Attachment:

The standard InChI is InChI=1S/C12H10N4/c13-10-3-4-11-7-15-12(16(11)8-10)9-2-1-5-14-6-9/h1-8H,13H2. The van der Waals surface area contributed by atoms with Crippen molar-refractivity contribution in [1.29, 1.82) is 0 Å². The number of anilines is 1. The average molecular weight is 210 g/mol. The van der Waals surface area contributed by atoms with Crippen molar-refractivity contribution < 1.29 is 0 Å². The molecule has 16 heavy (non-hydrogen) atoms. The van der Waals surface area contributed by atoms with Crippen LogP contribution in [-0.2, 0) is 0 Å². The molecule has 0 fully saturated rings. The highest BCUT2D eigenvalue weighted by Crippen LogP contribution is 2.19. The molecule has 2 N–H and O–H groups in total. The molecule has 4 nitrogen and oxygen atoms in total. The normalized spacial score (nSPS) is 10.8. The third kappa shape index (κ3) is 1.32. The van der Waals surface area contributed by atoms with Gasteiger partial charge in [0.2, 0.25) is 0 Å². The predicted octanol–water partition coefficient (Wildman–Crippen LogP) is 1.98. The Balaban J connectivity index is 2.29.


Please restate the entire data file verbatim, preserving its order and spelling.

The standard InChI is InChI=1S/C12H10N4/c13-10-3-4-11-7-15-12(16(11)8-10)9-2-1-5-14-6-9/h1-8H,13H2. The van der Waals surface area contributed by atoms with Crippen molar-refractivity contribution in [1.29, 1.82) is 0 Å². The number of anilines is 1. The average molecular weight is 210 g/mol. The van der Waals surface area contributed by atoms with Crippen molar-refractivity contribution < 1.29 is 0 Å². The molecule has 16 heavy (non-hydrogen) atoms. The van der Waals surface area contributed by atoms with Crippen LogP contribution in [-0.2, 0) is 0 Å². The molecule has 0 fully saturated rings. The highest BCUT2D eigenvalue weighted by Crippen LogP contribution is 2.19. The molecule has 2 N–H and O–H groups in total. The molecule has 4 nitrogen and oxygen atoms in total. The normalized spacial score (nSPS) is 10.8. The third kappa shape index (κ3) is 1.32. The van der Waals surface area contributed by atoms with Gasteiger partial charge in [0.2, 0.25) is 0 Å². The predicted octanol–water partition coefficient (Wildman–Crippen LogP) is 1.98. The Balaban J connectivity index is 2.29.